TIS

Chapter 11
ACL, PCL and Combination Injuries


  1. ACL anatomy
    1. attachments:
        femoral = posterior part of medial surface of lateral femoral condyle
        tibial = wide area in front of and lateral to anterior tibial spine; some fibers attach to lower anterior surface of spine and anterior horn of lateral meniscus
      • tibial attachment is wider and stronger than femoral attachment; femoral attachment is behind axis of flexion while tibial attachment is in front of axis
    2. bundles: based upon relative attachments on tibia
      • anteromedial: femoral attachment from posterior and superior convexity, tibial attachment forms medial corner of tibial attachment
      • posterolateral: femoral attachment anterior and inferior, tibial attachment represents posterior apex of triangle
    3. blood supply: major supply from the branches of the middle geniculate artery; vessels predominantly in the soft tissues (fat pad, synovial membrane) and not bone

  2. Mechanism of injury/acute eval

  3. Natural history of ACL deficient knee
    1. Noyes (1983)
      • 35% reinjury within 6 mos, 51% within 1 yr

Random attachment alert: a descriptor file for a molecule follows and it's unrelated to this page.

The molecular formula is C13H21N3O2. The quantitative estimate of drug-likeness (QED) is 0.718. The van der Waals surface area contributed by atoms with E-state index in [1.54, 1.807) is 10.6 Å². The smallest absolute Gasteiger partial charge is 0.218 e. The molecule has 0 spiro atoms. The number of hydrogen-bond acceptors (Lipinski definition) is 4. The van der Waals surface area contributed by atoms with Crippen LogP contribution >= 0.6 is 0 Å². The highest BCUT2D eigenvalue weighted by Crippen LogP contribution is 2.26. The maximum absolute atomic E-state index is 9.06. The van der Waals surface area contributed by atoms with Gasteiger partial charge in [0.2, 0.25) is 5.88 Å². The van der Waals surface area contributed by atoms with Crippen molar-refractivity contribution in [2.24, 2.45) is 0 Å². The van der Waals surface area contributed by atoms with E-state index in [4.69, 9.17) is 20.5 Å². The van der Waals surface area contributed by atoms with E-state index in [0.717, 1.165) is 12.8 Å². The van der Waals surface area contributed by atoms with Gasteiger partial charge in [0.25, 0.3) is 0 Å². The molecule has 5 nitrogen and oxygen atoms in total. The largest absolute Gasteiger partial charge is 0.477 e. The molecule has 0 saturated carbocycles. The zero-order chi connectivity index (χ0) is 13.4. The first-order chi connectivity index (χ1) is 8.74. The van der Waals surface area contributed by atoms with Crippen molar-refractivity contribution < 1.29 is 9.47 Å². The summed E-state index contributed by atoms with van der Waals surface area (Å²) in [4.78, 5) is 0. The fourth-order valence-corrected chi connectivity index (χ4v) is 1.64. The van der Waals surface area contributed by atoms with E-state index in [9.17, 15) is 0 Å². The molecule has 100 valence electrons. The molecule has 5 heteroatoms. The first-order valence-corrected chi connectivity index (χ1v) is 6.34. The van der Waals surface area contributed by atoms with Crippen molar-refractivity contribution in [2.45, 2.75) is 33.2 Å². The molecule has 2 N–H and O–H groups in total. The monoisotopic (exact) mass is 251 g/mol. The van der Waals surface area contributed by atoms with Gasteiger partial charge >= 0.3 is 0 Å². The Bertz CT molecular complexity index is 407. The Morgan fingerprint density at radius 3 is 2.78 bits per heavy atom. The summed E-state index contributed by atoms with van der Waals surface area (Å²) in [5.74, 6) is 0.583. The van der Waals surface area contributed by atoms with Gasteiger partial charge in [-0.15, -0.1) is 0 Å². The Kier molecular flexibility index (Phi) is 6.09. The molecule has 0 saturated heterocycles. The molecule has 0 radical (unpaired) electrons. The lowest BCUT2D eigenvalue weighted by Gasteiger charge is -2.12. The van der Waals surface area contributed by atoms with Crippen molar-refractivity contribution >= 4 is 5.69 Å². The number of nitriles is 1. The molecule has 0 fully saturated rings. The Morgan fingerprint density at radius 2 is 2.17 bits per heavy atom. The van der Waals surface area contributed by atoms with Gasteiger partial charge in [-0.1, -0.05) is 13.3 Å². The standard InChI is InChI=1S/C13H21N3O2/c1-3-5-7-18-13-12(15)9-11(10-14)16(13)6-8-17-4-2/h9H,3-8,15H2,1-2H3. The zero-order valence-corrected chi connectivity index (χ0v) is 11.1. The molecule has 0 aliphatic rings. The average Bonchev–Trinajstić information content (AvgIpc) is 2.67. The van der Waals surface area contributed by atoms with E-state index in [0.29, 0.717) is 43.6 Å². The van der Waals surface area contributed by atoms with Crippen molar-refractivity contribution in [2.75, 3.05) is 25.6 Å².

• at 5 year R/U: significant subjective disability, pain, giving way and 44% of those with the longest R/U has significant x-ray DJD changes

    2. Kannus (1986)
      • 80% decreased activities
      • 40% reinjuries
      • 70% x-ray DJD

    3. Hawkins (1986)
      • 87.5% fair or poor result
      • 10% returned to unlimited activities

    4. Barrach (1989)
      • 59% poor
      • 5% returned to sports at a 33% lower level

  4. ACL repair

  5. Extra-articular reconstruction

  6. Intra-articular reconstruction

    Autogenous:
    Synthetics:

    * these materials currently performing poorly; ie. instability, sterile effusions, material breakdown, etc.

    Allografts:

    * OUTCOME STILL VERY DEPENDENT UPON SURGEON SKILL AND TECHNIQUE!
    Graft placement is critical to assure isometric placement and adequate fixation, and avoiding graft impingement. Additionally, they are still the gatekeeper for rehab; therapist's skills are challenged when the patient doesn't show up for the first 6 weeks

  7. Post-op rehabilitation considerations


PCL ANATOMY, SURGERY, REHAB


  1. PCL anatomy

  2. Biomechanics

    Contact pressures:

  3. Mechanism of injury

  4. Natural history of PCL deficient knees
    1. pain
      • with activity 70%
      • patellofemoral 50%
    2. DJD
      • Clancy: 48% med>lat, 71% @ 2-4 yrs; 90% @ >4 yrs
      • Kennedy: 44% @ 61 mos
    3. instability
      • 8-59% instability with activity
      • up to 40% instability with ADL

  5. Treatment


POSTEROLATERAL KNEE INSTABILITY

  1. Pertinent anatomy

    Arcuate Ligament Complex

    Three Layer Organization

  2. Biomechanics

  3. Mechanism of injury

  4. Evaluation

  5. Treatment

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